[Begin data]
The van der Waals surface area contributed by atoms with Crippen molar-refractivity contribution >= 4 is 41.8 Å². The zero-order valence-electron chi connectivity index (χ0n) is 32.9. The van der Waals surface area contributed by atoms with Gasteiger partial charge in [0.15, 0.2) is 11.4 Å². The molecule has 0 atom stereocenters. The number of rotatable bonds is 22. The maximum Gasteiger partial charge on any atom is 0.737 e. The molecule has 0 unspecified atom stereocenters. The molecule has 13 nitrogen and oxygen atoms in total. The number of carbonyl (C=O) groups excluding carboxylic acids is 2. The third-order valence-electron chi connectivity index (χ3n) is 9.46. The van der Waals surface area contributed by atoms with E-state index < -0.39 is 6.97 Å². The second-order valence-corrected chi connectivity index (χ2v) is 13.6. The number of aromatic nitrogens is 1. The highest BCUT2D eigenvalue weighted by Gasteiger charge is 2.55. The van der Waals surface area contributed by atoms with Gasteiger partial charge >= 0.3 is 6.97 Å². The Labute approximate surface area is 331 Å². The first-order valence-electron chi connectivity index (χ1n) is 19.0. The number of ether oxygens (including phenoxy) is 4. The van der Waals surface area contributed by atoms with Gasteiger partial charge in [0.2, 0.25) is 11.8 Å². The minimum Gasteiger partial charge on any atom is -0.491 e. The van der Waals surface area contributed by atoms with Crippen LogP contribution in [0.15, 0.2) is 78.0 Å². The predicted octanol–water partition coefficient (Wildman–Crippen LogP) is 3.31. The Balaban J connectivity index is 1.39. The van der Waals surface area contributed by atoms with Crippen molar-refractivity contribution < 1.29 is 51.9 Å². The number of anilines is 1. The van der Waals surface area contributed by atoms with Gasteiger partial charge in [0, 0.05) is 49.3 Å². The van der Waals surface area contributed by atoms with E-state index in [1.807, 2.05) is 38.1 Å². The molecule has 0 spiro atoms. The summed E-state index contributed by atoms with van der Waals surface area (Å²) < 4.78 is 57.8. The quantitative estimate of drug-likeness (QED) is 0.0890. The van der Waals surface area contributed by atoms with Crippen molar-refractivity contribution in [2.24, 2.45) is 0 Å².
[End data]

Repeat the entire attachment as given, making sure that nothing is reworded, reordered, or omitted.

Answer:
The van der Waals surface area contributed by atoms with Crippen molar-refractivity contribution >= 4 is 41.8 Å². The zero-order valence-electron chi connectivity index (χ0n) is 32.9. The van der Waals surface area contributed by atoms with Gasteiger partial charge in [0.15, 0.2) is 11.4 Å². The molecule has 0 atom stereocenters. The number of rotatable bonds is 22. The maximum Gasteiger partial charge on any atom is 0.737 e. The molecule has 0 unspecified atom stereocenters. The molecule has 13 nitrogen and oxygen atoms in total. The number of carbonyl (C=O) groups excluding carboxylic acids is 2. The third-order valence-electron chi connectivity index (χ3n) is 9.46. The van der Waals surface area contributed by atoms with E-state index < -0.39 is 6.97 Å². The second-order valence-corrected chi connectivity index (χ2v) is 13.6. The number of aromatic nitrogens is 1. The highest BCUT2D eigenvalue weighted by Gasteiger charge is 2.55. The van der Waals surface area contributed by atoms with Gasteiger partial charge >= 0.3 is 6.97 Å². The Labute approximate surface area is 331 Å². The first-order valence-electron chi connectivity index (χ1n) is 19.0. The number of ether oxygens (including phenoxy) is 4. The van der Waals surface area contributed by atoms with Gasteiger partial charge in [0.2, 0.25) is 11.8 Å². The minimum Gasteiger partial charge on any atom is -0.491 e. The van der Waals surface area contributed by atoms with Crippen LogP contribution in [0.15, 0.2) is 78.0 Å². The predicted octanol–water partition coefficient (Wildman–Crippen LogP) is 3.31. The Balaban J connectivity index is 1.39. The van der Waals surface area contributed by atoms with Crippen molar-refractivity contribution < 1.29 is 51.9 Å². The number of anilines is 1. The van der Waals surface area contributed by atoms with Gasteiger partial charge in [0, 0.05) is 49.3 Å². The van der Waals surface area contributed by atoms with E-state index in [1.807, 2.05) is 38.1 Å². The molecule has 0 spiro atoms. The summed E-state index contributed by atoms with van der Waals surface area (Å²) < 4.78 is 57.8. The quantitative estimate of drug-likeness (QED) is 0.0890. The van der Waals surface area contributed by atoms with Crippen molar-refractivity contribution in [2.24, 2.45) is 0 Å².